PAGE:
To prepare runners for the NTUC Income Run 350, which will be held on 27 April this year, top runner Marcus Ong was invited to give a talk last weekend on pre-race preparation and recovery.
Marcus is a seasoned runner in Singapore and has many accolades, including winning both the Standard Chartered Marathon Singapore (Ekiden Category) and the Great Eastern Johor Bahru International Run (10km Category) last year.
To find out what Marcus shared with runners at the talk, do read on.
One week before the race
Marcus advises runners to eat more carbohydrates. This is a common process known as carbo-loading. Types of foods include pasta and white rice, but make sure that you keep to a five-finger portion. If you consume too much carbohydrates, it will cause a bloated and uncomfortable feeling during the race. Vegetables are also fine to eat, but try to minimise your intake of fried foods during this period.
As well, runners should sleep well and get at least eight hours of sleep every night. For Marcus himself, he makes sure that he gets 12 hours per night, in the week leading up to the race.
Three Days before the Race
Runners should do easy-routine exercises, such as yoga, for at least two hours per session, during the three days before the race. The reasons for these are to increase flexibility of the core muscles and to untangle any knots that may have formed during the tough training sessions.
The Day before the Race
For the day before your race, mental focus is very important. You need to plan your race strategy and race target. For example, if you are tackling a 10km race, you may want to target a five-minute per kilometre pace.
It will also help if you tape up any tight muscles with kinesiology tapes and wear compression socks, because this may help to reduce the aches and cramps during the run.
It is also important to prepare your running gear – that is, your energy gels, protein drinks, as well as a massage ball to massage your aching legs yourself once the race is over.
Then try and catch some sleep. If you are not able to sleep, you can watch some funny movies to lighten up your mood and get you in the right frame of mind to run.
Two Hours Before the race
This should be just before you leave the house. Marcus advises that you should do some static stretching for about 30 minutes. This will include lunges, heel lifts and leg raises and will help to ensure the flexibility of your muscles and make sure your body engine is working to perfection.
One Hour before the race
Try and take an energy gel, because it will help to give you an extra boost of energy that you will need for the race.
Going into the Race
As the impending race is approaching, you should psyche yourself to relax and allow yourself to feel happy that you are about to run. Then execute the race plan that you have prepared and you will enjoy your run.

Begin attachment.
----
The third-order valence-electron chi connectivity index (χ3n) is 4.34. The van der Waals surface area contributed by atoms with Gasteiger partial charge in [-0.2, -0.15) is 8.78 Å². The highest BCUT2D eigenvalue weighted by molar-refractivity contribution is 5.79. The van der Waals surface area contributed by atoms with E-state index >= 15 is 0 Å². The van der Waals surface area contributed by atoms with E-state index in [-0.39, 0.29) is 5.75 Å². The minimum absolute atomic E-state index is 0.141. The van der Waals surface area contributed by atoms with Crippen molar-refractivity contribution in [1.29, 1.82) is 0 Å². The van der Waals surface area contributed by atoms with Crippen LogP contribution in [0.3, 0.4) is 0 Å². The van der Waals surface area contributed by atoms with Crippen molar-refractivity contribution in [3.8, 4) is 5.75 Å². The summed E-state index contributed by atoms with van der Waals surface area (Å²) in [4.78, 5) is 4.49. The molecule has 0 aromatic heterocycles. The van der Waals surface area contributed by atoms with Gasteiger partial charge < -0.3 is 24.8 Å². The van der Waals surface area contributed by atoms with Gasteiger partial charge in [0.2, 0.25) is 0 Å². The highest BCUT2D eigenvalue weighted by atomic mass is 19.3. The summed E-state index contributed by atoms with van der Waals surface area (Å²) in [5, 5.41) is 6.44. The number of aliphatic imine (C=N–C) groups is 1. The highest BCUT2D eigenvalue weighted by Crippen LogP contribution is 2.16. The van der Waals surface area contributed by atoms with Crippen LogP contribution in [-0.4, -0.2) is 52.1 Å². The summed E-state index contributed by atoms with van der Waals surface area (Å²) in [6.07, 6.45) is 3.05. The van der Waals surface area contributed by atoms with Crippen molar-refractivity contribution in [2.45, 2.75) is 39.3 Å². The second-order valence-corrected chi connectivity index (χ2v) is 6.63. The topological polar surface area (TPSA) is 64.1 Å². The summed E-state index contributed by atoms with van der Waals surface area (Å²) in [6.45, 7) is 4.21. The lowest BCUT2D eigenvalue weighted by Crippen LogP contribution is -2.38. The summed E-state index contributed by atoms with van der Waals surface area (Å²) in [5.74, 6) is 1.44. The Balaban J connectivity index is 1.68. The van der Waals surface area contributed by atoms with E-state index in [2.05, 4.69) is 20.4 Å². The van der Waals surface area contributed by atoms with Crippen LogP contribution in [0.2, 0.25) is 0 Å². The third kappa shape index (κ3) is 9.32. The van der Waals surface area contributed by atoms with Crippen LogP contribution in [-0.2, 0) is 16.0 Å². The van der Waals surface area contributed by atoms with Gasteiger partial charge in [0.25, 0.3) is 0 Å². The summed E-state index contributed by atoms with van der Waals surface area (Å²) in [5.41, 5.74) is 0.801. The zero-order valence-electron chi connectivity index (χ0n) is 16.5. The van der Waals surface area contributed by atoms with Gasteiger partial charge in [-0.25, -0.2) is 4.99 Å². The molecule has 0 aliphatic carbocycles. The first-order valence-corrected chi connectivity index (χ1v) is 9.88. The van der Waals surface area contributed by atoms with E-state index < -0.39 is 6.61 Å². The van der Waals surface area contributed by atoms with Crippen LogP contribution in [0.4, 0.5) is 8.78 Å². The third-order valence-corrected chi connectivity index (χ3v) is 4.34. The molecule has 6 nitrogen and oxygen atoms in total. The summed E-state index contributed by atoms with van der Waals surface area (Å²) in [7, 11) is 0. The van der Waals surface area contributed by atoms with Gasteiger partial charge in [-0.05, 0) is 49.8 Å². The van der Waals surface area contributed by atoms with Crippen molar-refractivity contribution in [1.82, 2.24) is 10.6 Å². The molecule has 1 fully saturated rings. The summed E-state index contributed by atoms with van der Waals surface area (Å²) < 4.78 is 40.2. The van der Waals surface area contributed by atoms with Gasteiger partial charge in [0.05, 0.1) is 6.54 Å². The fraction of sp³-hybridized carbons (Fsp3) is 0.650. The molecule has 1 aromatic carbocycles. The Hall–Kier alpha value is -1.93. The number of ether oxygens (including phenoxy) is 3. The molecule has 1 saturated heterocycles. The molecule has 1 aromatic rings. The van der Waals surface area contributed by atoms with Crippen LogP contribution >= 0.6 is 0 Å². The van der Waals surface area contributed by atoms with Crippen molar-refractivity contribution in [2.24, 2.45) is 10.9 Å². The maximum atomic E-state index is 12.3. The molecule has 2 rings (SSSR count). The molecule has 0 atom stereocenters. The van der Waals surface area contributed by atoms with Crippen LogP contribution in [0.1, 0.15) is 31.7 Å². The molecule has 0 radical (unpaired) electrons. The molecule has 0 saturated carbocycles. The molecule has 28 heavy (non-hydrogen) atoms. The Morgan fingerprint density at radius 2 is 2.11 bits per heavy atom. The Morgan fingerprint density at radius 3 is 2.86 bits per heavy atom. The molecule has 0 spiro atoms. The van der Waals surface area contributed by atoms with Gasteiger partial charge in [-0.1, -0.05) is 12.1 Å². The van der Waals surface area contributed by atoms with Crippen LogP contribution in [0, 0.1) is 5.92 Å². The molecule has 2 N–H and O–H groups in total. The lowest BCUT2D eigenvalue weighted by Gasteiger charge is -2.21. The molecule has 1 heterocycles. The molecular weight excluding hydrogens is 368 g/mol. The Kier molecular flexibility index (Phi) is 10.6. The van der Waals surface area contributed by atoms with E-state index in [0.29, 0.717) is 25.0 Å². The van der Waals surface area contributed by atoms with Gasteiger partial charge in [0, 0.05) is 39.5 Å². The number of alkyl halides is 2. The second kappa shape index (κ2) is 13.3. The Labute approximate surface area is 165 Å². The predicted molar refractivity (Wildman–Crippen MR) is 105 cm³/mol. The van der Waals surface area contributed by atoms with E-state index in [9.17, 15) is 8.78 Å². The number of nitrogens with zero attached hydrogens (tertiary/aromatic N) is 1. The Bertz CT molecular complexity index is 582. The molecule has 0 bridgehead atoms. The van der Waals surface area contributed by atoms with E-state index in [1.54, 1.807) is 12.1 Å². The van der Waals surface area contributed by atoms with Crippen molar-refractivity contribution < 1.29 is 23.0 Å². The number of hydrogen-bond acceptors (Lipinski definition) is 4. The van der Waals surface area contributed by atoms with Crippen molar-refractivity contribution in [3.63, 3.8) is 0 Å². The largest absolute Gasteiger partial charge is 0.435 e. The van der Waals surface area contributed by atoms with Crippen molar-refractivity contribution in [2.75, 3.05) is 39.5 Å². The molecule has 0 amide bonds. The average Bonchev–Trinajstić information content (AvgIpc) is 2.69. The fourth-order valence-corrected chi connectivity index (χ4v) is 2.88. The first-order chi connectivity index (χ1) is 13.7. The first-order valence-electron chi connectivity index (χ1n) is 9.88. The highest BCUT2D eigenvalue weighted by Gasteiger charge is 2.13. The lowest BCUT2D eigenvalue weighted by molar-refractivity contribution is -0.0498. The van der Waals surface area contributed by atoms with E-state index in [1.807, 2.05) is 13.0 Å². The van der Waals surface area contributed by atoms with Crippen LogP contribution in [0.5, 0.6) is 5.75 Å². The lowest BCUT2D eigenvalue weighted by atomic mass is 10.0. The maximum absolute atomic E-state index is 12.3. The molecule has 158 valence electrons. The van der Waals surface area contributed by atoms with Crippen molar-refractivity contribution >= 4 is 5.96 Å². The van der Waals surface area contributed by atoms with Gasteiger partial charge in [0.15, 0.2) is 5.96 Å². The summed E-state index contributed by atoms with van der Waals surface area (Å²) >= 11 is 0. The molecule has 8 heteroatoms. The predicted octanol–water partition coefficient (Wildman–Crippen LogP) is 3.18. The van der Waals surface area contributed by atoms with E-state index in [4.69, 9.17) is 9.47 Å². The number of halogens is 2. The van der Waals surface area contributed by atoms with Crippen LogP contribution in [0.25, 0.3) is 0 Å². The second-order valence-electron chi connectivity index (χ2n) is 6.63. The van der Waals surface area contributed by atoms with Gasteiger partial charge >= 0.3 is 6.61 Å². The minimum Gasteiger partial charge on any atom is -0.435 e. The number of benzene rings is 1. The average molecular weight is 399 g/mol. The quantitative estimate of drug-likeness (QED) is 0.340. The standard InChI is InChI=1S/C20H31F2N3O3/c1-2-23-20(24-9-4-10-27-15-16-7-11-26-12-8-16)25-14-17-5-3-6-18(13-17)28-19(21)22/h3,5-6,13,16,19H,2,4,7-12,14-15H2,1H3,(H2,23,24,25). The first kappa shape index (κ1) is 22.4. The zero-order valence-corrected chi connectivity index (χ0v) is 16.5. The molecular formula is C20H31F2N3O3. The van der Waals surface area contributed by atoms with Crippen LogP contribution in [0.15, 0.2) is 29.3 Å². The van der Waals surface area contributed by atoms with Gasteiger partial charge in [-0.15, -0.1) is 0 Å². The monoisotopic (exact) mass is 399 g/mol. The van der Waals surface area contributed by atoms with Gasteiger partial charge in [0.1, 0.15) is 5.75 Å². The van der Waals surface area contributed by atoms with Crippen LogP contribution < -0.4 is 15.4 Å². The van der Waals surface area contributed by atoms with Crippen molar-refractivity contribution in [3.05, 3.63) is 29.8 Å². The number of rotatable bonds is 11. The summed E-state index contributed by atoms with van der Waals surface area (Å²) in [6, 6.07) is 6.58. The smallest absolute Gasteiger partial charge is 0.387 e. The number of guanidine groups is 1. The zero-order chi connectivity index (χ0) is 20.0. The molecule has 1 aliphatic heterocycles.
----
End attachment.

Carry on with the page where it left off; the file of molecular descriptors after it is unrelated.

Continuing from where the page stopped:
Post Race Recovery
Marcus says that many running injuries are a result of overtraining and over-doing your running at the race. As well, inflexible muscles can also cause injuries and sometimes runners may have carried on even if they had felt pain during a race – thus aggravating any hurt muscles and resulting in a full-blown running injury.
However, the correct method of post-race recovery will ensure that your immune system remains just as strong and it will also prevent any potential injuries from occurring.
Here are some recommendations that you can use for post-race recovery.
15 to 30 Minutes after the Run
During this time frame, you should do slow jogging or walking to delay muscle soreness. The last thing you should be doing is to sit down. This is because sitting causes plenty of problems, such as tightness and knots in your muscles and will prevent you from being able to even run properly the following day.
40 Minutes after the Run
You should eat something that contains carbohydrates, sugars and proteins, such as a banana or a granola bar. Protein drinks or chocolate milk will also be great, if you are feeling thirsty rather than hungry.
The Night after the Race
This is the time when you should let yourself loose and allow yourself to indulge in all the junk food that you haven been craving for. You have worked hard to complete the race, so now is the time to enjoy yourself.
As well, try and go for a sports massage and use a foam roller to massage your sore feet. Wearing compression tights and using kinesiology tapes on your sore legs will also help to give them some form of protection and ensure that you will feel more comfortable the next day.
The Next Morning
The morning after your race, you should check your heart rate to see if it is working normally. The average resting heart rate per minute for an active human being should be 49 to 59 beats. If this is the case, you will be fine to go out for a slow jog or walk – to shake up your muscles.
But if it is still high, at somewhere between 69 to 79 beats, make sure that you have a slow and easy day – do not over-exert yourself.
The Next 1 to 2 days
According to Marcus, you should take an easy run on a soft surface, such as grass. You should not do road running, because this will injure and aggravate your muscles even more.
Also, try and drink protein shakes after your run and stick to a healthy diet. Other cross-training exercises, such as cycling and core workouts like planking exercises will also be able to help you recover after the run.
1 Week later
A week after the race, you should be ready to ease into a proper training routine again for your next race. But take note that if you are not ready, give yourself more time. According to Marcus, if you rush your recovery process, it will only lead to more injuries – and that is the last thing you will probably want.
Click here – for the Q&A session on running tips by Marcus (Part 2).
Other Blog Posts
- Last Minute Race Tips from Top Marathoner Mok Ying Ren
- Training Recovery Tips from Mok Ying Ren
- Marathon Tips from Top Female Marathoner, Anne Qi Hui